Medicaid Medicaid/Medicare

Why Medicaid patient access to physicians is limited.

In short, the reason is that Medicaid reimbursement rates for providers is too low.  Saurabh Jha, however, explains the point a bit more artistically in his Health Care Blog piece.

Medicaid pays a cardiologist, with years of training, $25-40 for a consultation to manage a complex patient with multiple comorbidities, on polypharmacy, where the cardiologist must indulge in shared decision making and also ensure the patient adheres to statins.  For comparison, my personal trainer charges me $80. There’s no shared decision making – he tells me to do “burpees” and I must abide or face his wrath.

Note that although Medicaid patients do face challenges to timely access to physicians, particularly in certain regions or for certain specialties, a majority of physicians do accept Medicaid.  The Kaiser Family Foundation found that:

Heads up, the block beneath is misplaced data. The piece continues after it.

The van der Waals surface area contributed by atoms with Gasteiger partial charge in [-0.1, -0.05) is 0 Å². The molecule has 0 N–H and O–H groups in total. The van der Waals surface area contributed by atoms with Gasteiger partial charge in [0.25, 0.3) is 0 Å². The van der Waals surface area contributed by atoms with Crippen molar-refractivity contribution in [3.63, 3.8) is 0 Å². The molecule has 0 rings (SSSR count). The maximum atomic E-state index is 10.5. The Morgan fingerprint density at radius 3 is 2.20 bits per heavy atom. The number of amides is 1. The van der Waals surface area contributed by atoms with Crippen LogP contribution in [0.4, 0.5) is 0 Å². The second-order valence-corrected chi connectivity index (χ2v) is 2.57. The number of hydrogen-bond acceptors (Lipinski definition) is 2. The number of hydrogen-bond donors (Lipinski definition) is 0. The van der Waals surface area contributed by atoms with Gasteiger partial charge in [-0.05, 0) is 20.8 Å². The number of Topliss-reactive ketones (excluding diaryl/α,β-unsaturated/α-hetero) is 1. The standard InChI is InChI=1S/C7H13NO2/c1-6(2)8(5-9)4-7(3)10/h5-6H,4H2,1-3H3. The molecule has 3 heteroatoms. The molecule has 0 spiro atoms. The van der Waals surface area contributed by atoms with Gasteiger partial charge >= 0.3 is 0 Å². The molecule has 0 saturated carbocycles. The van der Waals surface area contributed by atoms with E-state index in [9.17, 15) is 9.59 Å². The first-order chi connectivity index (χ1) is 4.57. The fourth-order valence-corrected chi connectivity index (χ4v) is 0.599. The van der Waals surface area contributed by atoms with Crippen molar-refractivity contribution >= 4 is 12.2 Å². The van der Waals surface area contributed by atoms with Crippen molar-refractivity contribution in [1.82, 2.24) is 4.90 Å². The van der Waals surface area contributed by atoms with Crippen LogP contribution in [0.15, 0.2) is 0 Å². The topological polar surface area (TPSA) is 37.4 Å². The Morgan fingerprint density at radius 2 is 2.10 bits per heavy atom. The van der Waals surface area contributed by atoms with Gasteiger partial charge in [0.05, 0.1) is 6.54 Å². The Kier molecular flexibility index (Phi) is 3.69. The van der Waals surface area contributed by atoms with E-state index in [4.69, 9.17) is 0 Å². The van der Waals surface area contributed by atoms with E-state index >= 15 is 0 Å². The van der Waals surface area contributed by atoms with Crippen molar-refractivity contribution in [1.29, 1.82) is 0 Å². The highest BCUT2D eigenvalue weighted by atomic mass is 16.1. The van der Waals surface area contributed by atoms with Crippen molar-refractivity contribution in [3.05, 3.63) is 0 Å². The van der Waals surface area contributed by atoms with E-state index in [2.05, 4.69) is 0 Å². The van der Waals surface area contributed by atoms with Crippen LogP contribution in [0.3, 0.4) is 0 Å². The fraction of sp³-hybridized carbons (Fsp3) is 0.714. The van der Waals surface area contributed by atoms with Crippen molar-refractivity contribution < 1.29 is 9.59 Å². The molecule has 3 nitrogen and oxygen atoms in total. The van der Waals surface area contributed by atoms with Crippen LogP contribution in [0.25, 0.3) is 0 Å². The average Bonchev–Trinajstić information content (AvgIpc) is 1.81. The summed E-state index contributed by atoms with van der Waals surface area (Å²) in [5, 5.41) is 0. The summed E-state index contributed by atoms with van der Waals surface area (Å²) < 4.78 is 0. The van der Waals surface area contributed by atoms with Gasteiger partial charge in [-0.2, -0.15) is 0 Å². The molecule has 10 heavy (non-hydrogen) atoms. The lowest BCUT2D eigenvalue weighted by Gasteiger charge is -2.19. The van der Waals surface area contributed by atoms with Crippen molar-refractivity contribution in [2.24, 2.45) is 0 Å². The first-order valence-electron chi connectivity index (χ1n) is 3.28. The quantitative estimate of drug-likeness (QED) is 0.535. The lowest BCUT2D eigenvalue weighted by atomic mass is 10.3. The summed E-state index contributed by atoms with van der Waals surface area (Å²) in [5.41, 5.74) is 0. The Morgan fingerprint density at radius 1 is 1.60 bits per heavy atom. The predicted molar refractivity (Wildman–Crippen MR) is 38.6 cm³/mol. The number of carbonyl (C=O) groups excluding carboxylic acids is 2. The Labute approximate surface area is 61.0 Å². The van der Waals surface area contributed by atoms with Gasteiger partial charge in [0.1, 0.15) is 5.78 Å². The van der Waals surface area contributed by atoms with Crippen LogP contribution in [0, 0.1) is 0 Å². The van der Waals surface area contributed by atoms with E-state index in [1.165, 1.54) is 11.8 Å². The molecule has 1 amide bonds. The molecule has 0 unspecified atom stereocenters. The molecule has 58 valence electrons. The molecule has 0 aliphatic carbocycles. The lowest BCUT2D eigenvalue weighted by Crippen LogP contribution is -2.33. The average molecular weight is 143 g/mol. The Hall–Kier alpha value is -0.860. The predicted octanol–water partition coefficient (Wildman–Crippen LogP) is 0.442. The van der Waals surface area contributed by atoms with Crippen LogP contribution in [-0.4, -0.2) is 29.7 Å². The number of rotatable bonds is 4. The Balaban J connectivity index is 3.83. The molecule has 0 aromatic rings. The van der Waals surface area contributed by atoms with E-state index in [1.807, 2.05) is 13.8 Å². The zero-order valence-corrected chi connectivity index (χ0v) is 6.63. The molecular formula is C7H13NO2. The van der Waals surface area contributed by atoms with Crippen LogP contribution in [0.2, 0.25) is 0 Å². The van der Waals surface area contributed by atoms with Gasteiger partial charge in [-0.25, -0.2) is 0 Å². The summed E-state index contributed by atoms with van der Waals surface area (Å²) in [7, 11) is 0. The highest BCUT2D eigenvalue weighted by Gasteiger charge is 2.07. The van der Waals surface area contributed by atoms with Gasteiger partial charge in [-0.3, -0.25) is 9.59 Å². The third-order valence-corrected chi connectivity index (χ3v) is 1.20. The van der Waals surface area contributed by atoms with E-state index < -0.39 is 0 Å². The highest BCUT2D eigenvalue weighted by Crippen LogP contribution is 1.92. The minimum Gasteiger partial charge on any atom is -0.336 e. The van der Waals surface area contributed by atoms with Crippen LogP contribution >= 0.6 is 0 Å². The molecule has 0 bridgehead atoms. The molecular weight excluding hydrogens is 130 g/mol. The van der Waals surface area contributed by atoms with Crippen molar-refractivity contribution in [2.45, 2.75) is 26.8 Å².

About 70% of office-based physicians accept new Medicaid patients, compared to about 85% who accept new patients with private insurance or Medicare.

This finding does vary across specialty.  For instance, psychiatrists are especially likely to not accept Medicaid patients.



  1. Very true. I sometimes cannot refer my patients to dermatologist or psychiatrist. In a small Valley like Vegas, there are also very limited choices. It is a shame that the reimbursements are not adequate. @NadiaGMD

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